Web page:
It has become widely accepted and research has shown that the practice of yoga is effective for both the prevention and treatment of anxiety and depression. Research has also shown that the methods of mindfulness meditation and the related breathing awareness methods actually positively effect our brain chemistry and greatly reduce the effects that stress have on our mental and physical health. So what happens when you put the two together? That’s the story that Yantra Yoga has to tell.One of the oldest recorded systems of yoga on earth, it was introduced to the west by the great Tibetan scholar and Dzogchen Master Chogyal Namkhai Norbu. Yantra Yoga is one of the various Tibetan yogas, the central feature of which is to work with the energy of the body through breathing techniques combined with yogic postures. Most of these systems are kept secret because of the need for initiations in order to practice them. However, this is not the case for Yantra Yoga.
What is Unique About Yantra Yoga?Here is a quick list of the defining features of Yantra Yoga:
- The primary aim of every posture is to guide the breath into its natural flow and shape.
- All movements are performed to a precise rhythm, in flowing sequences where the inhalation and exhalation are in exact unison with the movements.
- Whenever the movements stop, it is for a precise count while the breath is held in a specific manner.
- Because the postures are not static, there is no particular emphasis on muscle strengthening or flexibility, but rather the synchronization of the breath with the movements.
- Like MBSR (Mindfullness Based Stress Reduction) Yantra Yoga originated from Buddhist meditation practices.
The Unique Healing Benefits of Yantra YogaOne of the really helpful things about the ancient texts on Yantra Yoga dating back to the eighth century (some of the oldest recorded yoga texts in the world!), is that there are precise indications on the healing benefits of each sequence. These explanations are written according to the anatomy and physiology terms of Traditional Tibetan Medicine and Ayurveda, the mainstream medicine of that era. The predominant theme in the benefits is that Yantra Yoga is primarily acting on the wind element, Loong in Tibetan Medicine and Vata in Ayurveda.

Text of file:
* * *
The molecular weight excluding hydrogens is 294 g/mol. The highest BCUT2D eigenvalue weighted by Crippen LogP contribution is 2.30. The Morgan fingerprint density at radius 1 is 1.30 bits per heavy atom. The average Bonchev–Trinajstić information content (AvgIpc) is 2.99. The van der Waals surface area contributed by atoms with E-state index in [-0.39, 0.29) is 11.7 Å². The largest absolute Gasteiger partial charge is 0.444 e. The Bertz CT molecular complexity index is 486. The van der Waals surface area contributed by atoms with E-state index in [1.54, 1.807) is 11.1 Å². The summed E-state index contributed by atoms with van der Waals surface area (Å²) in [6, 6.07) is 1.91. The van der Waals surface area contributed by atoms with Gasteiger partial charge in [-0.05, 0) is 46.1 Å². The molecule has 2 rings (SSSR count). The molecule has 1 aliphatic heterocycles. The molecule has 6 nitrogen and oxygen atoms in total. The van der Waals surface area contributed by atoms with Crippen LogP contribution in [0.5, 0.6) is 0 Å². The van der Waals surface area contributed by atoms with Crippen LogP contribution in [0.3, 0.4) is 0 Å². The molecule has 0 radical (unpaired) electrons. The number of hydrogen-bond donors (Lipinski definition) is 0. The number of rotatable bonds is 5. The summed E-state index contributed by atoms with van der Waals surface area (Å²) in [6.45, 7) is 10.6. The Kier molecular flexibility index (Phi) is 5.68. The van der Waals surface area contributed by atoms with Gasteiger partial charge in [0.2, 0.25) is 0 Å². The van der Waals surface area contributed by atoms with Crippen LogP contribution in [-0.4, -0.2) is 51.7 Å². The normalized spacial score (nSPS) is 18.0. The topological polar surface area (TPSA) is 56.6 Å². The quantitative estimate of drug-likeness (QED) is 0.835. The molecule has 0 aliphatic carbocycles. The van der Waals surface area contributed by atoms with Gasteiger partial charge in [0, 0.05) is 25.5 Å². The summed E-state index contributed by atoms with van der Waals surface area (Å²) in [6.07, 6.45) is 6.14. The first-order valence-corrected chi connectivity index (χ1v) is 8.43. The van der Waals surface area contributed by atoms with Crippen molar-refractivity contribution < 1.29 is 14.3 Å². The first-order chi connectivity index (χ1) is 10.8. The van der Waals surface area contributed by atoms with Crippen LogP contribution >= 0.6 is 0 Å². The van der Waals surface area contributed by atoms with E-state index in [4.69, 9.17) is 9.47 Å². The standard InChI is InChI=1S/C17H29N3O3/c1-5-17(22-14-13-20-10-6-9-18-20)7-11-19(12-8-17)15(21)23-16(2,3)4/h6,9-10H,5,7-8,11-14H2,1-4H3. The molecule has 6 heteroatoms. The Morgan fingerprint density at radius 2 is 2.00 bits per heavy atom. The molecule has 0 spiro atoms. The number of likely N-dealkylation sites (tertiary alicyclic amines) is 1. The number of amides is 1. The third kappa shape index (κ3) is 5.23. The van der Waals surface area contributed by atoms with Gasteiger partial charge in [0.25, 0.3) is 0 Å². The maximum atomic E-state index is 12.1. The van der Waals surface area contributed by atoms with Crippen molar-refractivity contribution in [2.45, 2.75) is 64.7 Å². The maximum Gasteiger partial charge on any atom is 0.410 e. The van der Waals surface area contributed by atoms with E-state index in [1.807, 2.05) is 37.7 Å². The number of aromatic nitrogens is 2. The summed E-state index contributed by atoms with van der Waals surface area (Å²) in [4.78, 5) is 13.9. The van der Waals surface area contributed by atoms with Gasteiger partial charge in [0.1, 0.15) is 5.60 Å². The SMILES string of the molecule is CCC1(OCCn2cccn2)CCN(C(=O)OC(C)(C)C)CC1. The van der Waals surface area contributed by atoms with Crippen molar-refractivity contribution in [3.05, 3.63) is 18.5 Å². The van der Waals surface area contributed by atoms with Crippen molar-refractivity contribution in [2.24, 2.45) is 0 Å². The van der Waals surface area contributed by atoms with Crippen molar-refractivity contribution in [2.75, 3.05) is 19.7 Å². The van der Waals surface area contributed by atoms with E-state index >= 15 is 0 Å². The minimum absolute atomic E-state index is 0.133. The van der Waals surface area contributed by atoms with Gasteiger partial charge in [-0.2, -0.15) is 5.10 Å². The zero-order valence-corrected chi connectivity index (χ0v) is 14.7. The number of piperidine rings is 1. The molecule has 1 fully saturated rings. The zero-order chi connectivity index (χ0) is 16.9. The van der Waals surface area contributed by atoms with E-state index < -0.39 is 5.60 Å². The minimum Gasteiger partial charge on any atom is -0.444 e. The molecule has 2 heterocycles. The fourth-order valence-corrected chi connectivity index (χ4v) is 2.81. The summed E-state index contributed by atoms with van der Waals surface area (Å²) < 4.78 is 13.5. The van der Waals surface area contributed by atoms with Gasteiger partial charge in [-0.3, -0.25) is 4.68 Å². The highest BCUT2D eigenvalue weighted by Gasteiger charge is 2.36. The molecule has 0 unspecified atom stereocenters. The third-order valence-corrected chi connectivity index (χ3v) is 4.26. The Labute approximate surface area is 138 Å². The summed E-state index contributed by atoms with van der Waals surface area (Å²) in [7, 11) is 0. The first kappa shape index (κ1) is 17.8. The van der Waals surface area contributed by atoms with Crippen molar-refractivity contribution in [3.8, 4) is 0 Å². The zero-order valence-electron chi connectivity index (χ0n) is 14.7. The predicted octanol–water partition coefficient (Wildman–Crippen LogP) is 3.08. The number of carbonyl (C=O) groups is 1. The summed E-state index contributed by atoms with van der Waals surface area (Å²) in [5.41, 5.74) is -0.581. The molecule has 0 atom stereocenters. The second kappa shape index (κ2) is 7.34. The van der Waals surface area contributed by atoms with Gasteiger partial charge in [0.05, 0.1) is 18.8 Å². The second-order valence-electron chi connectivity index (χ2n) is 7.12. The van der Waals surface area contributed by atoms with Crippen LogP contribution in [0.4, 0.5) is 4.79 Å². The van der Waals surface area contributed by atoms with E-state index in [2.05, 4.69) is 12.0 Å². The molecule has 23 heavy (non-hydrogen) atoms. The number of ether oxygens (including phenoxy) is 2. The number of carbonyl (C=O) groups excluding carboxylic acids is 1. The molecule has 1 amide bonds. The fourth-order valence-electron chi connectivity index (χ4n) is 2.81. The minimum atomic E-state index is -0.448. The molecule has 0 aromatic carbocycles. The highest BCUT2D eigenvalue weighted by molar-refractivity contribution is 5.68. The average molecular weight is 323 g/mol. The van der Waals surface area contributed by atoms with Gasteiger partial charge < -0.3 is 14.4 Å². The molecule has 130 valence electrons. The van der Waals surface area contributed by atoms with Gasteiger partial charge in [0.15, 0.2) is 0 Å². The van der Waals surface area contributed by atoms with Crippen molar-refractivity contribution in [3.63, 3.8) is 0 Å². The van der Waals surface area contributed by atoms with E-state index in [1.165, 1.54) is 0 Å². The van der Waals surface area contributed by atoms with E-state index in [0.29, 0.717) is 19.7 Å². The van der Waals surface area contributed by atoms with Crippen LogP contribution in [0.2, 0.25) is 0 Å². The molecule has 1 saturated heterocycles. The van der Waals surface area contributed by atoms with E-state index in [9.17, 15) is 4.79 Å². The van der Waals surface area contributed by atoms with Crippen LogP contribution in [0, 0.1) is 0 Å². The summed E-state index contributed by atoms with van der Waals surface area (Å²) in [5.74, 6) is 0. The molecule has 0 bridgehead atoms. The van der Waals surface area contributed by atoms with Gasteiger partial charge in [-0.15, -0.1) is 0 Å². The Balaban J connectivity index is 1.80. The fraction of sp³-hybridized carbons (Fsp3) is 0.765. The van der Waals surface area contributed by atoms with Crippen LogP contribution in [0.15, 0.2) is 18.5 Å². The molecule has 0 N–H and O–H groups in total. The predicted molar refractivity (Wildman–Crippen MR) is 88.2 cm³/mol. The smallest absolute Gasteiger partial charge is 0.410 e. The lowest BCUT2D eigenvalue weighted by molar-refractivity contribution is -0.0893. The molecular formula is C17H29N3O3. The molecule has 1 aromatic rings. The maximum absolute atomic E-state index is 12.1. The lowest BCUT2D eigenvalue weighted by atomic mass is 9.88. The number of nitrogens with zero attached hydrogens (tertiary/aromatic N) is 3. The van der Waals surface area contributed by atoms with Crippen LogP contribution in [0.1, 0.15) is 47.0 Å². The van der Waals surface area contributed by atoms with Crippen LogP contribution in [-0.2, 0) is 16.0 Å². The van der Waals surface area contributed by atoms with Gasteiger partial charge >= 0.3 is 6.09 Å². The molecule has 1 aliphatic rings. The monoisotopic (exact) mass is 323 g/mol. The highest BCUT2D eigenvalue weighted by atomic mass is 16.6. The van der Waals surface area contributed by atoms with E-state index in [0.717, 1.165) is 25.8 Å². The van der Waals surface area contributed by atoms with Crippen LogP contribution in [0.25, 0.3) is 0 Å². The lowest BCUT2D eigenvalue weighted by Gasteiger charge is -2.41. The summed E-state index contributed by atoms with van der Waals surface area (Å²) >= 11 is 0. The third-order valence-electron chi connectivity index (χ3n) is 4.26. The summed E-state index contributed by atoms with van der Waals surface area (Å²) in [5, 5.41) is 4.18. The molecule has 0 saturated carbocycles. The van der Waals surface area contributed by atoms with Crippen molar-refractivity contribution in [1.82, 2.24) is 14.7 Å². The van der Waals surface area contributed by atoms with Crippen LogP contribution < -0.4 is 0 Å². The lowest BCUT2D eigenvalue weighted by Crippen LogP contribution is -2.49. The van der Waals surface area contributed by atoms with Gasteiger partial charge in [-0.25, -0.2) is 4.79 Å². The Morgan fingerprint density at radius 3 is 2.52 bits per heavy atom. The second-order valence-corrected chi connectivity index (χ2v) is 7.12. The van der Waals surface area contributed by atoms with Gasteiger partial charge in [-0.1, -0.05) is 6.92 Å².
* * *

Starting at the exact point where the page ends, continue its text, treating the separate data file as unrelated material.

The Function of the Wind Element: Demystifying EnergyThese days it has become common to hear us wellness folks talk about the idea of energy. It often times sounds like some kind of mystical force related to chakras and channels unrelated to the physical world we know. According to Traditional Tibetan Medicine the wind element is the energy of our body and has very precise physiological functions. These include:
- All physical and mental movements
- Opening and closing of valves, sphincters and orifices
- Activity of the heart and central nervous system
- Sense of touch and all sensations of enjoyment
- Memory and clarity of the senses
- Expelling impurities
- The life-sustaining wind is responsible for inhaling as well as the clarity of the senses and focus of the mind.
- The ascending wind supports speech, mental capacity and memory.
- The pervading wind supports physical and mental movement as well as opening and closing of valves and sphincters.
- The fire like wind divides the impure and pure parts of the food.
- The downward clearing wind is responsible for the birthing process and holds and expels reproductive fluid, menstruation, urine and feces.
- Mood swings
- Memory loss
- Moving pain especially in the lower back, hips and joints.